Vinnie Paz - Rapper With Dersonalization Disorder


vinniepazADJUST


“Darkness comes beneath the dying stars
With all the blood and scars
I'm gonna hunt you
With fear I appear
Nothing will stop me
The greatter
Creature in me
Shattered, I will capture you
So run

My family don't understand what I go through
Under diagnosed for 20 years,
ain't never broke through
You ever been in such a fog you don't know you?
Never being able to do the shit you're supposed to?
I wouldn't wish it on anyone that I'm close to
Wouldn't wish it on anybody that I'm opposed to
There's not an accurate diagnosis to show you
Basic neurobiology isn't close to it
I'm watching life as a spectator
I can't help myself, even though I possessed data
It's not a part of my spirit to want to test nature
You think you know what I'm feeling, cousin, then let's wager
I'm having trouble retaining new information
Familiar scenes starting to look foreign - derealization
Everybody tired of being patient
Mama wondering why her baby crying in the basement
Constant rumination just exacerbates it
To the point where I can't barely narrate it
I've had doctors tell me that my mind is fascinating
But they can't tell me why the sickness has been activated

My head don't work, the meds don't work
But I don't want to be dead, dead don't work
Sleep's the cousin of death, the bed don't work
Maybe I'd rather be dead; dead don't hurt
Realization of an inherent emptiness
Maybe that's another sin for the pessimist
Possibly I am a jinn with a exorcist
I've fallen because I've been on the precipice
Maybe it's my mama's possible regret
Maybe it's a neurological neglect
Maybe it's the reason why water's wet
The angular gyrus and where the frontal lobe connect
But maybe I'm being too complicated for you
Maybe I should just be calm and explain it to you
The psychiatrist thinking they could fool you
Paxill, Zoloft, it's just wasteful to you
I've tried meditation, tried to sit in silence
But how the fuck that help a neurochemical imbalance?

Why would you tell a person that they were childish
Without an understanding of the pain that they surround in?
I always feel foggy symantic attachment
It's like my body isn't connected to actions
It destroys everything that's affected the fragments
I don't have nothing but senses and sadness

Darkness comes beneath the stars
With all the blood and all the scars
Nothing will stop me
The greater Creature inside of me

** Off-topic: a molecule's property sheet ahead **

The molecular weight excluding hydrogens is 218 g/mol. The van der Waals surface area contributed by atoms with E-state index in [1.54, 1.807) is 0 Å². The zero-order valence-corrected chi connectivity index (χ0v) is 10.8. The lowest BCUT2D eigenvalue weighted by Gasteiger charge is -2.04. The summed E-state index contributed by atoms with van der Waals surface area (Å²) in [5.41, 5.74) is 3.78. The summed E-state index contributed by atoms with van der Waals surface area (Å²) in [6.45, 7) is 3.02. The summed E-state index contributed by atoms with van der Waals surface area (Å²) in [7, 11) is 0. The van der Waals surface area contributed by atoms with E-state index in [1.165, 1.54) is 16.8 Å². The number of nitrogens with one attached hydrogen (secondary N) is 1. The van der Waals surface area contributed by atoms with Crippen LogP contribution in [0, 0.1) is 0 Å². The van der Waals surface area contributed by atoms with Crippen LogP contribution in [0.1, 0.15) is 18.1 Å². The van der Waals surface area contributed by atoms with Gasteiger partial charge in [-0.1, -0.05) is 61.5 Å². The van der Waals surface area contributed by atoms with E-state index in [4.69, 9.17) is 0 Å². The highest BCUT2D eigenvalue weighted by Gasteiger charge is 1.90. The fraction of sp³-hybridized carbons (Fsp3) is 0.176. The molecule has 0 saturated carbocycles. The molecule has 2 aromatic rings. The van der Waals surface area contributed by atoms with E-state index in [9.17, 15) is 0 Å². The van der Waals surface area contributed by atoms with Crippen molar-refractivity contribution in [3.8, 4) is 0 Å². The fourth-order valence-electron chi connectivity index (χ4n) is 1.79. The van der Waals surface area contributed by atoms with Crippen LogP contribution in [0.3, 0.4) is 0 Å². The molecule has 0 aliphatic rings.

Run
Run”

Buddhist Thought - Countering Intrusive Thoughts

I have unfortunately long resisted Eastern thought and certain “alternative” medical practices, though in the past five years I have been intrigued and inspired by the sensible writings of Thich Nhat Hanh (Zen Buddhist). When I participated in Dialectical Behavioral Therapy I began to learn how to better control my anxiety, but it is difficult work that requires daily practice. Simple meditation and mindfulness do help reduce intrusive negative thoughts. Getting a handle on anxiety can help reduce the fear of bad DP episodes which can become a vicious cycle.

Here is a wonderful article by an individual with OCD who has worked hard implementing Buddhist thought (DBT and CBT for all intents and purposes) into calming his symptoms and finding some inner peace.

Please have a look:
Learning To Fall Apart by Matt Bieber
Some excerpts:
“ … the practitioner simply focusses on the outbreath, following it as it passes the tip of the nose and dissolves into space. Thoughts arise, of course, and when the practitioner notices that his attention has been diverted, he simply takes note and returns to the breath.

Over time, the practitioner begins to notice the sheer quantity of thoughts and feelings that his mind is generating. He sees the way that these mental phenomena have a mysterious life of their own — that they arise from nowhere and then disappear again. He starts to realise that it is possible to see thoughts and feelings without judging them, reacting to them, or identifying with them.

As this happens, the practitioner begins to notice some of the stories he tells himself. Some of these are big stories — about the kind of person he is, the ‘meaning’ of his life, and so on. Others are much smaller — his narrative about why he should buy this toothbrush rather than that one, for example. But in both cases he starts to see that these stories are simply composed of thoughts and feelings — like a string of popcorn on a Christmas tree. In other words, he sees that his stories about himself are made-up, too. (Practitioners of contemporary cognitive behavioural therapy — CBT — might find such insights familiar.)

As he recognises this, a kind of loosening occurs, not only does he identify less with individual thoughts and feelings, but he also begins to rely less on particular ways of understanding himself. He feels less and less need to summarise his experience, to corral his raging flood of thoughts and feelings into a stable, permanent view of who he is. And as he begins to let go of his constant grasping after solidity, a fuller sense of who he is starts to emerge.

OCD often feels like a Choose Your Own Adventure novel, except that all the choices suck and all the adventures hurt. However, as I’ve begun to learn through Buddhist study and ritual, those ‘choices’ are illusory, and there’s no one being hurt. In fact, there’s no one there at all. The attempt to attain pleasure or avoid pain, to stay consistent with a storyline, to ensure some kind of outcome, to be somebody — this is what causes so much suffering.”